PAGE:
At NeuEon, there’s no more rewarding work for us than solving a product development problem that we encounter time and time again. A major challenge for many product development organizations is how to manage custom software requests from clients. We find that many teams have trouble balancing these custom requests with the core product that they’re aiming to build. You may have a great team and an established roadmap, but your sales group could be selling features or custom work that you simply don't do, or won’t get to on the roadmap for some time. Since landing new business can often depend on providing these types of customizations, what’s the best way to proceed?
The Balancing Act
The folks at 37 Signals (gettingreal.37signals.com) recommend “starting with no" until you get the same request a few thousand times before you decide to build a new feature. Not a bad approach, and a good way to prove the importance of certain requests. But for many companies, especially those with a small roster of clients, neglecting customer requests could lose you business, and only building what you need to build could spell another kind of disaster—one where competitors leapfrog you and gain greater market share. Most organizations that are building specialized products will want to adopt a strategy to protect your core product while still accommodating customer-specific requests.
The Problem With Yes
If you answer yes to every custom feature request, you’ll likely end up with a product development team that’s being pulled in too many directions. Worst of all, you’ll also suffer from “feature bloat” in which your product becomes so packed with features, and claims to do everything for everyone, that in reality it ends up doing nothing for no one. Beware of the temptation to add just one more feature in order to land just one more client—you’ll end up with a product development team that’s too bogged down by custom requests to focus on core components. Building customizations can overwhelm even the best development teams, increase product delays and detract from the development of your core product—which can put your entire business at risk. More customizations lead to more delays, and soon you’re missing deadlines and disappointing customers.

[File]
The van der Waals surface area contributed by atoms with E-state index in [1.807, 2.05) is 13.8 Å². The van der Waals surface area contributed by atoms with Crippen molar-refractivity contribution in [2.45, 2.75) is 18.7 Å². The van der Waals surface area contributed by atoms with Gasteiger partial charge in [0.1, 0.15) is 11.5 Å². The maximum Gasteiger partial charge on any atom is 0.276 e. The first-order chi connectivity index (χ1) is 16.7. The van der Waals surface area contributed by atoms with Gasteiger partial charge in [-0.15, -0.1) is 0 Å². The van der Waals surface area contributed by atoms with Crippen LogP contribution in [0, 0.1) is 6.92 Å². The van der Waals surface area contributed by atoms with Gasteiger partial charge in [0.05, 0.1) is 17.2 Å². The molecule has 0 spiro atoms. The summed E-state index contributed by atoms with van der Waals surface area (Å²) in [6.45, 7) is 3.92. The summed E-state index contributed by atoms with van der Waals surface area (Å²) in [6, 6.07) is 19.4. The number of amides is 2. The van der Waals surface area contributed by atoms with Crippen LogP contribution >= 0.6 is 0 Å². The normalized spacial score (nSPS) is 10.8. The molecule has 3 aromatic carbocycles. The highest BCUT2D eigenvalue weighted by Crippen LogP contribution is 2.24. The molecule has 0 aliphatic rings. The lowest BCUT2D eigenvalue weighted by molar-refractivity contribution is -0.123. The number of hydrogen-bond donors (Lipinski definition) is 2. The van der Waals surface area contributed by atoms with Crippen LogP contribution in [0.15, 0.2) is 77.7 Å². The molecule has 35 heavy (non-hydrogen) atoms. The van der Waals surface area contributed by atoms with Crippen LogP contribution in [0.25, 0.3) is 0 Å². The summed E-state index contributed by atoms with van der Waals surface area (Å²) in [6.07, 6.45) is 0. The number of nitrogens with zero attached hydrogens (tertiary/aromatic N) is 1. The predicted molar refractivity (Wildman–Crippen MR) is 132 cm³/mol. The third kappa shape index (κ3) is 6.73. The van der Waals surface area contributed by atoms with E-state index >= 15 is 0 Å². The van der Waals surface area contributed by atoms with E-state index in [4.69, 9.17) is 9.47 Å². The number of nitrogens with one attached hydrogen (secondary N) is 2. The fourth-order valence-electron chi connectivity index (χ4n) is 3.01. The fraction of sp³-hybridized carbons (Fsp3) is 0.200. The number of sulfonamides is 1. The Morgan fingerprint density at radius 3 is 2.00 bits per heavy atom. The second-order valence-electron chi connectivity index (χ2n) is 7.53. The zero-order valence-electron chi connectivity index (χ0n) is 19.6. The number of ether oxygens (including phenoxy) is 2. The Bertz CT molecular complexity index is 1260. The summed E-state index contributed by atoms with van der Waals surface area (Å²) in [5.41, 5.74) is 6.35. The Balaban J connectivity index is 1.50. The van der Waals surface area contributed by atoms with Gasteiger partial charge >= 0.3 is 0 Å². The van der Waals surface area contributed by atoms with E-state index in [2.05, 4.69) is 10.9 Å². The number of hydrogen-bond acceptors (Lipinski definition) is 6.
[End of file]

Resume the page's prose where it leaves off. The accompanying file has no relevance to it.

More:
A Tale of Two Teams
If you’ve found yourself in this situation, we recommend establishing two separate teams: a core product development team and a custom features team. These teams don’t have to be co-located, or even in-house, but by structuring your approach this way you’ll be in a better position to serve your customers. Allow your product owner or CTO to define the core components and expose the critical functions of the core product through a set of web services. The core team should be high-functioning, believe in and defend the overall vision, and be vigilant about adhering to the product roadmap. On the flip side, the custom features team should be allowed to write and maintain custom software to meet specific customer needs. Some custom requests may even flow through to the core group, but these would likely be features that are only widely used by customers. You’ll need to establish the ground rules of how this will happen.
Establishing separate teams will help strengthen your core product and enable greater speed to market since your core team will no longer be weighed down by custom demands. The best part? You can begin monetizing your custom services and may even find that your customers request improvements that you need anyway…and are willing to pay for them. If you’re a company that’s focused on building specialized products, it’s important for the health of your business to find an effective way to balance both your core product and custom requests. By separating these responsibilities into two teams, you’ll keep your core components strong while still satisfying the needs of your ever-important customers.